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|Title:||Novel Halomonas sp. B15 isolated from Larnaca Salt Lake in Cyprus that generates vanillin and vanillic acid from ferulic acid||Authors:||Vyrides, Ioannis
|Keywords:||Bioconversion;Ferulic acid;Larnaca Salt Lake;Resting cell;Vanillic acid;Vanillin||Category:||Other Agricultural Sciences||Field:||Agricultural Sciences||Issue Date:||1-Aug-2015||Publisher:||Kluwer Academic Publishers||Source:||World Journal of Microbiology and Biotechnology, 2015, Volume 31, Issue 8, Pages 1291-1296||metadata.dc.doi:||10.1007/s11274-015-1876-4||Abstract:||Vanillin is a high value added product with many applications in the food, fragrance and pharmaceutical industries. A natural and low-cost method to produce vanillin is by microbial bioconversions through ferulic acid. Until now, limited microorganisms have been found capable of bioconverting ferulic acid to vanillin at high yield. This study aimed to screen halotolerant strains of bacteria from Larnaca Salt Lake which generate vanillin and vanillic acid from ferulic acid. From a total of 50 halotolenant/halophilic strains 8 grew in 1 g/L ferulic acid and only 1 Halomonas sp. B15 and 3 Halomonas elognata strains were capable of bioconverting ferulic acid to vanillic acid at 100 g NaCl/L. The highest vanillic acid (365 mg/L) at these conditions generated by Halomonas sp. B15 which corresponds to ferulic acid bioconversion yield of 36.5 %. Using the resting cell technique with an initial ferulic acid concentration of 0.5 g/L at low salinity, the highest production of vanillin (245 mg/L) took place after 48 h, corresponding to a bioconversion yield of 49 %. This is the first reported Halomonas sp. with high yield of vanillin production from ferulic acid at low salinity.||URI:||http://ktisis.cut.ac.cy/handle/10488/9367||ISSN:||09593993||Rights:||© 2015, Springer Science+Business Media Dordrecht.||Type:||Article|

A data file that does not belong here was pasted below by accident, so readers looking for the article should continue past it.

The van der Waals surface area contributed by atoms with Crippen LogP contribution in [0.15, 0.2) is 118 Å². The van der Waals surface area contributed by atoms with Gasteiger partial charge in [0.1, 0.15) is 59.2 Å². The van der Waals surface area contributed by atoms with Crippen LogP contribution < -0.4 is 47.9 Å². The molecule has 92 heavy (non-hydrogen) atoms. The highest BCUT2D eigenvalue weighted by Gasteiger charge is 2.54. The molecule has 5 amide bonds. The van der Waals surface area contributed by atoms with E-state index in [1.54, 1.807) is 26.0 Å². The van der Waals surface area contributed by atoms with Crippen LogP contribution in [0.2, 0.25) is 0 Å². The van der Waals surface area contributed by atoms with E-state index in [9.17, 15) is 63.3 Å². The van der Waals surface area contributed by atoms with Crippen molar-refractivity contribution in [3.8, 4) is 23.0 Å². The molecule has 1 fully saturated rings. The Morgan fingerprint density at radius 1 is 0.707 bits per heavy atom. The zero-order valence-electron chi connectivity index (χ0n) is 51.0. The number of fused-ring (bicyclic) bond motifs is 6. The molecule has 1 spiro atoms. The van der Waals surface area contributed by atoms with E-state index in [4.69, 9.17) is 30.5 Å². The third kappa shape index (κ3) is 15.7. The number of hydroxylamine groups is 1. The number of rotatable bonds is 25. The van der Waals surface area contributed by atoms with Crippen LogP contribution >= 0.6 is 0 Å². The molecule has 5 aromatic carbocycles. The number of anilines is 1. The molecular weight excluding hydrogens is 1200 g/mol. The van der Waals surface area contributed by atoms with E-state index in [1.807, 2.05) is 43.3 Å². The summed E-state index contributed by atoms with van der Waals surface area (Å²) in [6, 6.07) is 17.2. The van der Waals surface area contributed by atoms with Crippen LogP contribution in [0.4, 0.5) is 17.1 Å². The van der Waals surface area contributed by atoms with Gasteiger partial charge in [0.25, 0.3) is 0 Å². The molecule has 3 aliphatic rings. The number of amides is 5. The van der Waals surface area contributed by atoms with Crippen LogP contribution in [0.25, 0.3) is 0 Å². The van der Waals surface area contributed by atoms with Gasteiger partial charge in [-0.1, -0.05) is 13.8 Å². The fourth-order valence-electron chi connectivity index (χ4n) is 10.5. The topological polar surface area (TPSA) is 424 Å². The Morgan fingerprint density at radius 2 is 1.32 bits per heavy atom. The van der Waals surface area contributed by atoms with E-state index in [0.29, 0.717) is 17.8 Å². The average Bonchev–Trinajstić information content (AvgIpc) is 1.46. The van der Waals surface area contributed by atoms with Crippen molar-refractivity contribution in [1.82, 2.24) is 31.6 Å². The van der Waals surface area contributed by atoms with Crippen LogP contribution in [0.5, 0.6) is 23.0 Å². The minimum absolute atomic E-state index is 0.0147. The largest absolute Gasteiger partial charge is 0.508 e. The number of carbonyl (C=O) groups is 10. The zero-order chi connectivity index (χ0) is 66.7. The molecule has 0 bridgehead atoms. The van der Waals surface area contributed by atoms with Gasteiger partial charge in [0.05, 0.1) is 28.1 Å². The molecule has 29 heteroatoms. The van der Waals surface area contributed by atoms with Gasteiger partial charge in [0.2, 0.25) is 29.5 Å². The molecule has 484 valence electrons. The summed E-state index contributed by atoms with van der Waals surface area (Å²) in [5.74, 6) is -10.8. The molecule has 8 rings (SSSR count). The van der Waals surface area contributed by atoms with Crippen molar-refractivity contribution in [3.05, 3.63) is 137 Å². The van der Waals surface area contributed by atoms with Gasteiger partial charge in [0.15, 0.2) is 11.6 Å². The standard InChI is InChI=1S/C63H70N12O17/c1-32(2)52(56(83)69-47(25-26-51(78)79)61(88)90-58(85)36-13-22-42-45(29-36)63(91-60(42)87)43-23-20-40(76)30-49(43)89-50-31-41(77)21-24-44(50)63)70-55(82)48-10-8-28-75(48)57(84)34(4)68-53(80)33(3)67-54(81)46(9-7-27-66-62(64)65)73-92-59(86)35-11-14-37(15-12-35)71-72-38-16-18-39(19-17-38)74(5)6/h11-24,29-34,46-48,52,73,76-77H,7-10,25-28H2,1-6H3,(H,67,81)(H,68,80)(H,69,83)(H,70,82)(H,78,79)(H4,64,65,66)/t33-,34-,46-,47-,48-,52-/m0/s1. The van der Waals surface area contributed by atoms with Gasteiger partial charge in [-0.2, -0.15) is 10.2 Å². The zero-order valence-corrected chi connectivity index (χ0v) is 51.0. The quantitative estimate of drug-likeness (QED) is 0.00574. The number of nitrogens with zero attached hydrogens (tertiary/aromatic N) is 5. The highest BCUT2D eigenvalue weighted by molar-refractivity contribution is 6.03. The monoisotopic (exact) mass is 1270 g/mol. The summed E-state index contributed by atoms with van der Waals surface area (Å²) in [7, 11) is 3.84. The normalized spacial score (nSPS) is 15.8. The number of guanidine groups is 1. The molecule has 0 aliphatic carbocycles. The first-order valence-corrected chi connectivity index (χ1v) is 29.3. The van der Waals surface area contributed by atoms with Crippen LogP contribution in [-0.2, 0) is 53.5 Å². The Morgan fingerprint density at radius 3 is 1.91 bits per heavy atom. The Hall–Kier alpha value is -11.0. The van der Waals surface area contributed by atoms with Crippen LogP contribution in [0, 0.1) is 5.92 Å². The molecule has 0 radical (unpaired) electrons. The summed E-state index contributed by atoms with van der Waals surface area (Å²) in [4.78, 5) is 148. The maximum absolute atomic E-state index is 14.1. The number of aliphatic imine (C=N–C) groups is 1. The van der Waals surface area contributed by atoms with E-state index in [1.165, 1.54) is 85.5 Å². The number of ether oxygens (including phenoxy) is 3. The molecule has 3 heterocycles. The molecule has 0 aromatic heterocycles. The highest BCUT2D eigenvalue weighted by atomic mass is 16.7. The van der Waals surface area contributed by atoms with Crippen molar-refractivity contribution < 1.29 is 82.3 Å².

|Appears in Collections:||Άρθρα/Articles|
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